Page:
Now, the first step, finding the coefficients in a series of $\sin(nx)$, is exactly what the sine-transform is going to give you. And as usual, a fast sine-transform can be obtained via the FFT. So yes, the TDSE with Dirichlet conditions can be solved via the FFT.


The above is usually considered with homogeneous boundary conditions. If you want inhomogeneous BCs, e.g. $\psi(-L/2) = 0$, $\psi(L/2) = a$, you can make the following ansatz to your wavefunction: $$ \phi(x,t) = g(x) + \eta(x,t) $$ where $g(x)$ is a straight line satisfying the Dirichlet BCs, and $\eta(x,t)$ satisfies homogeneous BCs.

In the example above, you would have to expand the linear function $g(x)$ in the Fourier basis series, which corresponds to the fourier series of a sawtooth wave. This will then further introduce cosine terms, and thus require a full Fourier transform instead of a sine transform, but it'll work as well.

EDIT2: and thinking again, in the Fourie setting you can also directly set up the term $g(x)$ using cosines ... the concept stays the same, but the function representation is likely easier.

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  • $\begingroup$ I suppose this is only applicable to homogenous BC where \psi=0 at both ends. Is it still applicable for inhomogeneous BC where \psi_0=a ,and \psi_N=b, which is more applicable to numerical simulations? We know that sine transforms-based solver for poisson equation in inhume BC exists. $\endgroup$ Dec 10, 2022 at 3:06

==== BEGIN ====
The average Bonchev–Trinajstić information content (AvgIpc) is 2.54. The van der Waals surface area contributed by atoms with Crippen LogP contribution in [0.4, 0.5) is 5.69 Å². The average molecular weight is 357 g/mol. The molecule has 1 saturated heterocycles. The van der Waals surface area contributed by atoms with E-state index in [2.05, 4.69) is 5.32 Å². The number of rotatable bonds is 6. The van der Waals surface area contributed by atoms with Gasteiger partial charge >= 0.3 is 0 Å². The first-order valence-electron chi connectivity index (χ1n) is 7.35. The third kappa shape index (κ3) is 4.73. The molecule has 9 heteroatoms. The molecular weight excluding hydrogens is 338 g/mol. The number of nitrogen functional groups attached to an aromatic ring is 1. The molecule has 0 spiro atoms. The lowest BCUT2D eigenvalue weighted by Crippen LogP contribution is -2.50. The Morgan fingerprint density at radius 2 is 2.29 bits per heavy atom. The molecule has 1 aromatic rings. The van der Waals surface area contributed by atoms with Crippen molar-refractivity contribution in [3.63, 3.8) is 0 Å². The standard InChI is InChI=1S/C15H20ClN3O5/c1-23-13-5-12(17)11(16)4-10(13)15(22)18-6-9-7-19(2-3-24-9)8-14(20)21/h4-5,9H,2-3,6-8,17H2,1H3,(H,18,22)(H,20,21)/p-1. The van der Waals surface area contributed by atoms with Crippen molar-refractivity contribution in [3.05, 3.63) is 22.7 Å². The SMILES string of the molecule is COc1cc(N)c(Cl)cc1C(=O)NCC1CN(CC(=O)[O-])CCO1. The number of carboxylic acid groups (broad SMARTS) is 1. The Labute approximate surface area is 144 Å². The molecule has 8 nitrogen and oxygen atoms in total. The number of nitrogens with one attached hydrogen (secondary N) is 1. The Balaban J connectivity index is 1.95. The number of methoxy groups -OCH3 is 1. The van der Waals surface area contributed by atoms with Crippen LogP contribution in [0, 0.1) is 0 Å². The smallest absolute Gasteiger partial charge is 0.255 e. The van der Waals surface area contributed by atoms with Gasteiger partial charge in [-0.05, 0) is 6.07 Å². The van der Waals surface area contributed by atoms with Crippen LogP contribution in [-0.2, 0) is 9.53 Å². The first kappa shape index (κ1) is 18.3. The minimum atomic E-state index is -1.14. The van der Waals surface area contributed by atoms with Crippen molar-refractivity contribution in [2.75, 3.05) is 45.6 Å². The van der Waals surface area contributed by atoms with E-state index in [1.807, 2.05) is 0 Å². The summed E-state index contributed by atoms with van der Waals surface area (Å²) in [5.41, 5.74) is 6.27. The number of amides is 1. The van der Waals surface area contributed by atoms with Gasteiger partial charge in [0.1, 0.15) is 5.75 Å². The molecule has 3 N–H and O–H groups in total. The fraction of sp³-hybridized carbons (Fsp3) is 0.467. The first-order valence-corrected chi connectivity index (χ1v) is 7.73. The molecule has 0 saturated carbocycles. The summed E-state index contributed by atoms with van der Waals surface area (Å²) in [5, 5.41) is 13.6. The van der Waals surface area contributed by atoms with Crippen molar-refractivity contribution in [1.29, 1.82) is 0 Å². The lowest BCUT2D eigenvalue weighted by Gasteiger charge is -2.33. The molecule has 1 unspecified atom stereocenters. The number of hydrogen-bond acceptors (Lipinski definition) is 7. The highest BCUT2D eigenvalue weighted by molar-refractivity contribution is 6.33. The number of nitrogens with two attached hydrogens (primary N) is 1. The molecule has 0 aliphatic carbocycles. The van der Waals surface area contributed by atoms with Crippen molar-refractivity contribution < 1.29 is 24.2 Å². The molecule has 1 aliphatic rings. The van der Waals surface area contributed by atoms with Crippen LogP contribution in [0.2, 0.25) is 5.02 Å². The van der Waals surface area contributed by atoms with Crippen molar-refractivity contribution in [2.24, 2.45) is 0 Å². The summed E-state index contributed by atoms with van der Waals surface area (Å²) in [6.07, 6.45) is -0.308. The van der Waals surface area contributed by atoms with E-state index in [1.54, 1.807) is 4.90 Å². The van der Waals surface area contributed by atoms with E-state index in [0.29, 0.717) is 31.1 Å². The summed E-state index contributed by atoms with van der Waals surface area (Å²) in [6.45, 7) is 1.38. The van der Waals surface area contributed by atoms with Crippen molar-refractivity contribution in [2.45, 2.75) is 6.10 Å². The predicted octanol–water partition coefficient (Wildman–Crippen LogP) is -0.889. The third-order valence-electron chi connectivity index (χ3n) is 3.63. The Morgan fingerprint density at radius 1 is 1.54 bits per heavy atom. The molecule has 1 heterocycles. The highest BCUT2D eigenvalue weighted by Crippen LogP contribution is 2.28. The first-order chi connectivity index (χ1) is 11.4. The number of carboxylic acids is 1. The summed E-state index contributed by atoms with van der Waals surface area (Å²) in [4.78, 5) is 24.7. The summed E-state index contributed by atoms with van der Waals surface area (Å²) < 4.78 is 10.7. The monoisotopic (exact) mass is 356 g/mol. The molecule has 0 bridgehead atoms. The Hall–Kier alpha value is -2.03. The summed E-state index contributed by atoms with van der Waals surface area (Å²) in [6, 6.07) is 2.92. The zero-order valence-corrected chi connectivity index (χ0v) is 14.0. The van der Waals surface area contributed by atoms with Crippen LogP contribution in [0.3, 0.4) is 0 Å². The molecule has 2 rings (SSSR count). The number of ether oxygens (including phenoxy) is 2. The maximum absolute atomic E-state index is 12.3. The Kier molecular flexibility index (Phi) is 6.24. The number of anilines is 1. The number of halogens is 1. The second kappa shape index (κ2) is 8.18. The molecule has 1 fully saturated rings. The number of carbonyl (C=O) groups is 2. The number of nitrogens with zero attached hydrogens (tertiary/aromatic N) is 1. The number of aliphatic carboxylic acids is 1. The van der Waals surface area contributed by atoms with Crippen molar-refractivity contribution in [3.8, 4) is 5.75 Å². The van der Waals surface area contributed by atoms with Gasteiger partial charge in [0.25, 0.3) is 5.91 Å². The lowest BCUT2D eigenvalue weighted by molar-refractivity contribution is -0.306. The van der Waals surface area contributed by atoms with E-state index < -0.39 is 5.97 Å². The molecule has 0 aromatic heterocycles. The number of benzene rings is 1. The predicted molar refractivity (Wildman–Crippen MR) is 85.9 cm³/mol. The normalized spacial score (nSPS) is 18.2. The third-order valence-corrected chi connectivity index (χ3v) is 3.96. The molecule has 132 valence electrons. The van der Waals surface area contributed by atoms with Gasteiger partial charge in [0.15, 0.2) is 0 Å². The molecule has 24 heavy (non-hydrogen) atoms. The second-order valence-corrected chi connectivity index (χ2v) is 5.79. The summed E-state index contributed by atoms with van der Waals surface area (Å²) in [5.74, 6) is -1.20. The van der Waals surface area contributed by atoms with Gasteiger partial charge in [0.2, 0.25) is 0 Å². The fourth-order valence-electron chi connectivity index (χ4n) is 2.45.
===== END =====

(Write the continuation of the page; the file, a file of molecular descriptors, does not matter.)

• $\begingroup$ @WhatsupAndThanks: I'd say not directly, Fourier requires periodicity. But you can rearrange the inhomogeneous BCs to homogeneous ones using e.g. this approach. $\endgroup$
    – davidhigh
    Dec 10, 2022 at 8:53
  • $\begingroup$ @WhatsupAndThanks: See also my edit. $\endgroup$
    – davidhigh
    Dec 10, 2022 at 9:27
  • $\begingroup$ That helps a lot. I googled more based on your edit, and found that they call the ansatz as the shifting of data when used for heat equation with inhomo-dirichlet too. One more question, the sine-transform using FFT often transform from real to complex/ or real to real, but the wave function is complex valued, so I am confused how we obtain c_n(t) for Eq. 1. $\endgroup$ Dec 10, 2022 at 16:18
  • $\begingroup$ @WhatsupAndThanks: Reconsidering my answer, it's maybe a bit too constructive. The story can be shortened: The eigenfunctions of the Laplacian are sines and cosines. If you have certain symmetries (like even parity symmetry), you can pick your eigenfunctions as sines only (resp. cosines for odd symmetry). Otherwise you have to use both function sets. Now your question: the coefficients can be chosen real w.l.o.g. (a complex phase does not change the physics). This is why in the sine transform, you get around with one vector only, whereas you need two vectors in general. $\endgroup$
    – davidhigh
    Dec 10, 2022 at 18:57